Beginning today, Google Plus is now available to middle schools and high schools using Google Apps for Education.
This means teachers can easily create a virtual learning environment and social network for their students — in other words, an academic Facebook. More important, access to Google Plus means access to Google Hangouts, possibly the best group video chatting service out there.
Here are some other reasons that I think this is a big deal:
1. Teachers can hold virtual office hours.
We all know that students don’t like to do homework. But what if teachers were sometimes available to help? Google Hangouts lets up to 15 people to video chat at the same time. I’m not suggesting that teachers should give up their evening time, but if we’re grading papers or planning lessons, we can also be free for students’ questions. Also, video chatting might be a better way to communicate than texting.
2. Students can work in study groups.
In Google Plus, you can create circles however you like. Students working on a group project can send updates, messages, photos, and videos just to their peers. Or they can open up a Hangout and talk to each other live.
3. Google Plus can become an interactive class blog.
Teachers can add assignments. Students can respond. Students can share their thoughts — to a peer only, to the teacher only, to part of the class, or to the entire class. It’s an easy way to share photos and videos. You can add events, too.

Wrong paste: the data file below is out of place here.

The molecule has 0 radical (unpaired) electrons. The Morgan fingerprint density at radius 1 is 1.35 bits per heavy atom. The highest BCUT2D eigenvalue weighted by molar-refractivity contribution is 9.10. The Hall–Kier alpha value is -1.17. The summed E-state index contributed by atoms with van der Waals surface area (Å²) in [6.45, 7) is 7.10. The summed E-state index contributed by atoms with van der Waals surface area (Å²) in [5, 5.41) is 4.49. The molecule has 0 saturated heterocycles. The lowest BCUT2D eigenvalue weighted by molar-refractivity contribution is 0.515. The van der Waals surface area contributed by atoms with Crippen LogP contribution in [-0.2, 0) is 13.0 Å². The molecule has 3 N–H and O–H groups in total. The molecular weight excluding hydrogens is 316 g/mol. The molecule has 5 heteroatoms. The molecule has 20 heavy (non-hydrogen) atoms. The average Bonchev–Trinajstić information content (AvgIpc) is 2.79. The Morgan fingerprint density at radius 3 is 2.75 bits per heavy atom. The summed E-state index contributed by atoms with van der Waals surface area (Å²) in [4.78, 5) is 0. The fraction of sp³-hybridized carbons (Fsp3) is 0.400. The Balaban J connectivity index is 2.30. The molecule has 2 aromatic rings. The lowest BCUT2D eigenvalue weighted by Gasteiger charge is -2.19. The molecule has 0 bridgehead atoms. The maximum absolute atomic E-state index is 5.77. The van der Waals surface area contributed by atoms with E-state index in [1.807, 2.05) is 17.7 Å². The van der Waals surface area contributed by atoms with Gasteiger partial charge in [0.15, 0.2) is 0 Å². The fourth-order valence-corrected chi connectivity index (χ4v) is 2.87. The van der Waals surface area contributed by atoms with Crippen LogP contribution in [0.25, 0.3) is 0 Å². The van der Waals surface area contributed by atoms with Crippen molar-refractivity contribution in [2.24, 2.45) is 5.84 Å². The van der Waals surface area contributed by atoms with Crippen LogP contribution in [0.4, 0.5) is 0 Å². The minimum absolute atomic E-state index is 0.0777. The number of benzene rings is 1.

No, it won’t look as good as a WordPress blog, and it won’t be as organized, but it’s much easier for students to use. It’s a very informal space for student expression. (Although it’s not a direct competitor to Edmodo, which focuses on education, I worry that Google Plus on Google Apps for Education may take away some of its business.)
Google Plus will likely be an incredible tool for teachers. But there are some very serious concerns. Schools typically block Facebook and other social networking sites because they don’t want students sharing inappropriate content or socializing with or bullying their peers. By allowing Google Plus and making the service available to all students, schools are opening themselves to an array of problems.
It’ll be interesting how schools using Google Apps will react to the availability of Google Plus. Will they say there’s no way, or will this be an opportunity for teachers and students to use technology responsibly and to become more technologically literate?
Please let me know your thoughts!